Wilshaw’s focus on teachers and teaching rather than learners and learning is misplaced

Sir Michael Wilshaw has launched an online at-a-glance report card for each school, which he wants governors to use to hold head teachers to account. And in order to incentivize them he wants govenors to be paid. So having ‘blamed’ teachers, then headteachers he now blames those governors who are “ill-informed” and “not able to make good decisions” for their failure to improve educational standards.

In the philosphy of science, for obvious reasons, this strategy is labelled degenerative problem shifting. So the question is why Wilshaw can’t see that this is a futile approach, destined not to achieve the objective of rasing pupils’ academic performance.

Perhaps the answer is simple. As the son of a postman he will be familiar with the practice of delivering the post to designated recipients. His mental set, as is much of the government’s, is then on delivery of policy and targets. However, the verb ‘to deliver’used to be used with reference to tangible objects. Now it has been used with intangible objects as well. One example suffices: David Cameron said the 2012 Olypmics could be summed in two words “We delivered!”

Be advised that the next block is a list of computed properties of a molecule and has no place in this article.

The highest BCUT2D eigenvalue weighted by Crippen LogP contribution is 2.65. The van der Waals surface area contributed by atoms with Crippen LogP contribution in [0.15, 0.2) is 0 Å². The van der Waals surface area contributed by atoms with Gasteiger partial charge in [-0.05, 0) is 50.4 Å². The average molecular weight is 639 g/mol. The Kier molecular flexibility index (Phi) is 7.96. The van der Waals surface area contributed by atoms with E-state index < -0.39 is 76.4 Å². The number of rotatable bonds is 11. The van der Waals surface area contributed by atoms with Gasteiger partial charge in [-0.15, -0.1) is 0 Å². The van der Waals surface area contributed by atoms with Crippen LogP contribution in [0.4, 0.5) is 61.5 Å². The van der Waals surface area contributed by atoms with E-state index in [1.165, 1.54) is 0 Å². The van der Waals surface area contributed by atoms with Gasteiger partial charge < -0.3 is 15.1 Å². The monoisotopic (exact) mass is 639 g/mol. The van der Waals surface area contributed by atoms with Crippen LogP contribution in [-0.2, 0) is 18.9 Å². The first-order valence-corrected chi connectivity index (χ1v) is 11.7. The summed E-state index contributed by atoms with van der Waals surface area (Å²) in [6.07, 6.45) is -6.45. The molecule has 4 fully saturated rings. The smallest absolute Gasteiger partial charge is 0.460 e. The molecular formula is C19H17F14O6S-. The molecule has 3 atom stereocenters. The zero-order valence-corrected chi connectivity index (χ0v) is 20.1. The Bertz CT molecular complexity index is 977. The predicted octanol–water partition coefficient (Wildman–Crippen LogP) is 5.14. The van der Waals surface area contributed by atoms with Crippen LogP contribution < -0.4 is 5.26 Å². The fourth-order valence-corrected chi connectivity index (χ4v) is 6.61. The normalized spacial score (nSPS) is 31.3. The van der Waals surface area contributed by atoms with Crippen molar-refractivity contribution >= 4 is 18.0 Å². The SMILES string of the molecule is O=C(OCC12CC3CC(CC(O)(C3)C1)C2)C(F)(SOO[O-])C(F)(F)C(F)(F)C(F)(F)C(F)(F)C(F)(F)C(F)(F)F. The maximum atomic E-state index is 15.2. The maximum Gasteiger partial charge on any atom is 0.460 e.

So what is it that Wilshaw feels that teachers, headteachers and governors are failing to deliver? It is their simplistic belief that it is their perfectly designed curriculum! So they frame the ’educational’ problem as the ‘practical’ one of identifying faults in the delivery system.

Were Wilshaw to adopt a conceptually different, progressive problem shifting model, typified, by analogy, with the research facilities at Daresbury Science & Innovation Campus he would have to change his mental set and support instead professionally driven curriculum evolution.

The shift from delivery to evolution however doesn’t sit easily with politicians who have lost the link of  ‘politics’ with polis and equate it more with power. And how better to illustrate the fact that one has power other than to exercise it by telling, inducing or forcing others to do what one wants rather than at worst allowing and at best encouraging a self-regulating system to evolve?

This shift from teaching to learning (pupils and teachers) entails involves identifying those conditions which induce optimal learning. And here this pedagogic (rather than political) approach requires no further research! The answers have been known for generations: stimulate then satisfy the curiosity of pupils. This approach is in direct conflict with Wilshaw’s focus on effective and charismatic leadership -qualities which Hitler and Stalin, to quote just a few evidenced!

About petermathews

Member of the Royal Society of Medicine
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